by Jill Sockman

I love the word for discomfort in Sanskrit. I especially love that as I am preparing to write about it, my neighbors across the street have turned up their outdoor sound system from “PARTY” to “CLUB” and are totally rocking it out as I attempt to focus my little mind to write. How entirely appropriate.

Dukha. It’s like onomatopoeia – where a word phonetically imitates the sound it describes, for example “meow” or “ping”- only for feelings. Dukha is what dukha sounds like – a feeling of unsatisfactoriness about how things are. Life, in the moment, not going your way.

Intellectually, I know that it is not possible to avoid discomfort. I understand that things will not always be the way I want them to be. I recognize that we are all flawed humans, navigating life as best we can, occasionally bumping up against each other in unpleasant or downright hurtful ways. My ideas will not be universally embraced. My best-laid plans will not always work out. Not everyone will like me, support me, approve of me, or even be nice to me. I get all that, at least in my head. And yet, I still occasionally find myself in the madness of trying to manage an unmanageable situation in the impossible hope of being less uncomfortable. I find myself trying to fix things that are not fixable; perseverating on situations that ultimately have nothing to do with me; spinning to make sense of a falling apart, a coming undone, an unpleasantry, a Way. In other words, trying to get rid of discomfort. Because while perhaps it is unavoidable, it’s just so…dukha.

Preparing for teaching on the yoga of psychology this past weekend, I caught myself in one of these spin cycles. I was in full mental gymnastics mode around what I could do to make myself feel better about an exchange that decidedly did not go how I would have preferred. I experienced a moment of profound gratitude (and mild annoyance) for all the teachings I have been the recipient of – for the gift to get to share them with others, and for how they seem to show up at just the right time for me, personally, as I heard the inner voice say:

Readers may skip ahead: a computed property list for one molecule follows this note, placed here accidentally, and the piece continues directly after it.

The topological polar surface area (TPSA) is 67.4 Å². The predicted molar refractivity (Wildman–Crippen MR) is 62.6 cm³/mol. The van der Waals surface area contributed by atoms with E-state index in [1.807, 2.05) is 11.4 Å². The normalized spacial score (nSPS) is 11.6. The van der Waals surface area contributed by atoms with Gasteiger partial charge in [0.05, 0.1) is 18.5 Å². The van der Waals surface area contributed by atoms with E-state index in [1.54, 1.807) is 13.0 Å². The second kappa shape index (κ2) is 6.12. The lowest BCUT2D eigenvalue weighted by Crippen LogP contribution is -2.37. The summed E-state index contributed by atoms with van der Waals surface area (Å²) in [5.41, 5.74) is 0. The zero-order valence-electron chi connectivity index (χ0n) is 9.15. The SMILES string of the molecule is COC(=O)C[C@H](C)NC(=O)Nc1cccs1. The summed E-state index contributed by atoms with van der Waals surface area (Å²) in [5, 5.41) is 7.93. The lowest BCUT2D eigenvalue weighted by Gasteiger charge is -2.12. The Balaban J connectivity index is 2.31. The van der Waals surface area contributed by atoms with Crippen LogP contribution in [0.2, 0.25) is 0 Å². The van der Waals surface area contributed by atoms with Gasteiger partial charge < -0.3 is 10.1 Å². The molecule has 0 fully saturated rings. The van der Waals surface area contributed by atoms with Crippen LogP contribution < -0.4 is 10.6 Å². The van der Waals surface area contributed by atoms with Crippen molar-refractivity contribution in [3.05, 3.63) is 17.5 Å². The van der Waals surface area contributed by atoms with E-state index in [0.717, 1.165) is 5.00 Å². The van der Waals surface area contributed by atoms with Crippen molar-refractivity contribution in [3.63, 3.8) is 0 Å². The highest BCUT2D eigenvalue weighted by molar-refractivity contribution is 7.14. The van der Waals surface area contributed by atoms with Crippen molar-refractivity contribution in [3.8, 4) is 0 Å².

“She’s giving you discomfort. So, be uncomfortable.”

ARGH! But I don’t WANT to be uncomfortable.

“There is something here for you to learn.”

Insert eye rolling emoji here. But the voice is never wrong.

So this is why we practice. This is why we contort ourselves into odd-looking poses, and hold our breath in pranayama practice, and sit and sit and sit in meditation. We practice doing things that create discomfort partly for the tapas of doing so, and partly to strengthen our ability to stay and feel, without the story, when it just doesn’t feel great to do so. If we can learn to stay and be in self-imposed discomfort, we have so much more hope of doing the same when life does whatever life is going to do.

It was a reminder for me, and now perhaps a reminder for you. Maybe it’s not always on us to make lemonade when life gives us lemons. Maybe we occasionally need to take a seat and bite into a lemon slice. We need to make the face that happens when you bite a lemon slice and remember what sour tastes like. Because it’s one of the flavors that makes up the human experience. Impossible to avoid. Alternatively, as a clever card I once read says, “When life gives you lemons, Be-yon-cé.”